Amir Yaron attends a ceremony whereby he is sworn in as Bank of Israel governor by Israel's President Reuven Rivlin, in the presence of Prime Minister Benjamin Netanyahu and Finance Minister Moshe Kahlon, in Jerusalem December 24, 2018. .
(photo credit: REUTERS/AMIR COHEN)
The Bank of Israel’s monetary committee again opted to leave its interest rate unchanged at 0.25% on Monday, citing lower than predicted inflation due to the continued appreciation of the shekel.
Future rises in the interest rate, the committee said, will be “gradual and cautious” in a manner that will lead to the stabilization of inflation according to the midpoint of the bank’s 1% to 3% target range.
“For the year to date, the shekel has strengthened by 6% in terms of the nominal effective exchange rate, and since the last meeting it has appreciated by 1.2%,” the committee, headed by Bank of Israel Governor Prof. Amir Yaron, said.
“The appreciation is the main factor that is delaying the continued increase of the inflation rate toward the midpoint of the target.”
The benchmark interest rate has remained at 0.25% since November when the Bank of Israel surprised analysts – during the transition period between former governess Dr. Karnit Flug and Yaron – by raising the rate from an all-time low of 0.1% after more than three-and-a-half years without change.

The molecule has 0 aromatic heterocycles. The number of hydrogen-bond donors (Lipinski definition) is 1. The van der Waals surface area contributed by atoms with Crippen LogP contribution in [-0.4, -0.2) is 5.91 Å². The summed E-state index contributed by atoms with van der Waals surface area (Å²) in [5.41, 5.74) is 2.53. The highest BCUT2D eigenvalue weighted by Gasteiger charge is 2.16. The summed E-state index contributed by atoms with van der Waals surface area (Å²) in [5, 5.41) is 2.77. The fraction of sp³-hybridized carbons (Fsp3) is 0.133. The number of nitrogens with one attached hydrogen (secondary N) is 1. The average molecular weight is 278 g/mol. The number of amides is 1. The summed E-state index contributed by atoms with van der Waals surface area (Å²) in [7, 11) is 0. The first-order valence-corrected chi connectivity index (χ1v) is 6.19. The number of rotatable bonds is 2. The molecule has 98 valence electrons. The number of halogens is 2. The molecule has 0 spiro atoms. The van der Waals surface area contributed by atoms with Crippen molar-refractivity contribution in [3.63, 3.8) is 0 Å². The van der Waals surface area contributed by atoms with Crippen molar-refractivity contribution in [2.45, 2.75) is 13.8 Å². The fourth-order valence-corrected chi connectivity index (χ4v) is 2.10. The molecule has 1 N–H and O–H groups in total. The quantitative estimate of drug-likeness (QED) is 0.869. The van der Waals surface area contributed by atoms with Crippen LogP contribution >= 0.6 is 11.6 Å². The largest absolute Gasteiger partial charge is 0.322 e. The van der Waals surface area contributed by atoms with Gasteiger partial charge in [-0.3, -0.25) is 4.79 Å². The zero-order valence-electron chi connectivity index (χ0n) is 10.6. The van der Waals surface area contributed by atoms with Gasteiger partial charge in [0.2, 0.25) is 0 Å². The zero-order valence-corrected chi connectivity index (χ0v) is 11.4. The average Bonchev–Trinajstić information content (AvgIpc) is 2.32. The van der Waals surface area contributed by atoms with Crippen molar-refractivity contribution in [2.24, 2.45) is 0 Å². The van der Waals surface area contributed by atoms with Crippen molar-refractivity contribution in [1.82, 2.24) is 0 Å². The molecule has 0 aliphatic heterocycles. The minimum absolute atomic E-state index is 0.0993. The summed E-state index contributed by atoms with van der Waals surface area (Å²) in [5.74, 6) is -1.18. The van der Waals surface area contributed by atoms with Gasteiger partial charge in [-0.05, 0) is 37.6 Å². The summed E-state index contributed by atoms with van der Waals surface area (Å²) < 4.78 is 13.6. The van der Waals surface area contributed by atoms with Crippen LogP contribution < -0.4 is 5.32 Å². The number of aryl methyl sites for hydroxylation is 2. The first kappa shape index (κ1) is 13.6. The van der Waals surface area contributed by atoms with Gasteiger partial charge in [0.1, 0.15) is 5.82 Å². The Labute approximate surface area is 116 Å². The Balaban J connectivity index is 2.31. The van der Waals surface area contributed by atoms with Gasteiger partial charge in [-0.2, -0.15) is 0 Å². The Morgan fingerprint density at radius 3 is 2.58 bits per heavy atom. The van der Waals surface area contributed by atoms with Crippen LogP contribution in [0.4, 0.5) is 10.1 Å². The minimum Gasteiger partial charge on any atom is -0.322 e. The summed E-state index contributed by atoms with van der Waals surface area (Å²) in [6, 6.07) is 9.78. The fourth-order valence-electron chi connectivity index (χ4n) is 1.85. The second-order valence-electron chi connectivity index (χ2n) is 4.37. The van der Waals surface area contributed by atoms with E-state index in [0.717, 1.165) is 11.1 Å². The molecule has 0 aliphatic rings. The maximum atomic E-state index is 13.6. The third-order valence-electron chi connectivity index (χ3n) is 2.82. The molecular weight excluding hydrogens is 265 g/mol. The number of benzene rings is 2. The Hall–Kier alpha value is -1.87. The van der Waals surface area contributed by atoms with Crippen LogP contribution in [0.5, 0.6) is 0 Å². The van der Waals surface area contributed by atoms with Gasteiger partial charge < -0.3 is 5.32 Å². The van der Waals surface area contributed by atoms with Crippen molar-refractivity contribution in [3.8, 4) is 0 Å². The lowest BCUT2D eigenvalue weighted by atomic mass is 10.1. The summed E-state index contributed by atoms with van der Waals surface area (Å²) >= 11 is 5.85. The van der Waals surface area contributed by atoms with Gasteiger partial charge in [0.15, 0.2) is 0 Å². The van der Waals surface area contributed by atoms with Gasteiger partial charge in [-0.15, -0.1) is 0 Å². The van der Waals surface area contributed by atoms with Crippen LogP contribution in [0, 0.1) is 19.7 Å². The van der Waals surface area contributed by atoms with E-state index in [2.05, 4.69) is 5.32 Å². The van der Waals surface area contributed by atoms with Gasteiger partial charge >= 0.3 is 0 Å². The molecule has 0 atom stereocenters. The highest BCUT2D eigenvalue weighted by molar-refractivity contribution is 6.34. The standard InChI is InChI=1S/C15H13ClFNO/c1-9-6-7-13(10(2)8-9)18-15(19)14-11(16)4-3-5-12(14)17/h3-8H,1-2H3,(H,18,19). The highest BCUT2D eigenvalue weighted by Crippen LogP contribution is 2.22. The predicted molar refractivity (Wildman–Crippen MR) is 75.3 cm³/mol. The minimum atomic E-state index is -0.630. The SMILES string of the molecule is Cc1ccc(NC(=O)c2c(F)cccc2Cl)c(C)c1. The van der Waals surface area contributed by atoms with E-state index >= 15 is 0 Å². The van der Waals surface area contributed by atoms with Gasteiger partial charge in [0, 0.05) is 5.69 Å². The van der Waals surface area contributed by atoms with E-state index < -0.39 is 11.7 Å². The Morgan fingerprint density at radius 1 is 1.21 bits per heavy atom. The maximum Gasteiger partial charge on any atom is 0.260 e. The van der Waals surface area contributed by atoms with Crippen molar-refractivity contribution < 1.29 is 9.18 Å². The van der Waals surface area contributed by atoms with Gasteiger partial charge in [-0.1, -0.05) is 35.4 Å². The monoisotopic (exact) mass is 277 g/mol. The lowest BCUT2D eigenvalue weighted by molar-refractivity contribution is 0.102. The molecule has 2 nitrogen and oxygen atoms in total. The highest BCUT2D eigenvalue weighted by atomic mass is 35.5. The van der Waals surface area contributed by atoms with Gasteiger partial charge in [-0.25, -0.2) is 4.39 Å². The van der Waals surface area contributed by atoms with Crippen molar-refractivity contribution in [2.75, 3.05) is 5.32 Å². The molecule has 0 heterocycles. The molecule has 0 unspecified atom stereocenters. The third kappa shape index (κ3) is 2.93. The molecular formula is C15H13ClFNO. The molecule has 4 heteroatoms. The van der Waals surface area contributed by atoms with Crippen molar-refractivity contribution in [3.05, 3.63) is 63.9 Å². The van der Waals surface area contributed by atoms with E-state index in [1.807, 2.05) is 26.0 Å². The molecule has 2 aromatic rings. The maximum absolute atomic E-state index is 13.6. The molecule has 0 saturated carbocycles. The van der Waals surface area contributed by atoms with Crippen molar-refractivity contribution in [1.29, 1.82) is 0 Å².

The inflation environment, the committee said, remained stable above the lower bound of its target range, standing at 1.3% over the past 12 months, similar to the level in recent months.
Medium-term and long-term forward inflation expectations remain around the midpoint of the target range.
The economy grew by 5.2% during the first quarter of 2019, but was affected significantly by increased new vehicle sales ahead of the implementation of new green taxation in April.
“After adjusting for this effect, the Bank of Israel Research Department’s assessment is that economic growth was slightly below 3%,” the committee said, marginally below its potential.
Employment rates increased slightly from already-record levels in the first quarter, and wages also continued to rise, led by the business sector.
Home prices, the committee said, returned to registering moderate increases in recent months. Prices have risen by approximately 0.5% in the past year. The number of transactions have increased markedly, particularly among first-time homebuyers, and the trend of expansion in mortgage volume has continued alongside slightly declining mortgage interest rates.
The committee also highlighted increasing “risks to the global economy,” mainly due to the worsening trade war between the US and China.
“The IMF [International Monetary Fund] again revised its world trade forecast downward and revised its growth forecasts downward for most regions, particularly for Europe,” the committee said. “The slowdown in world trade continues, and includes the emerging economies.”
The next decision regarding the bank’s interest rate will be published on July 8.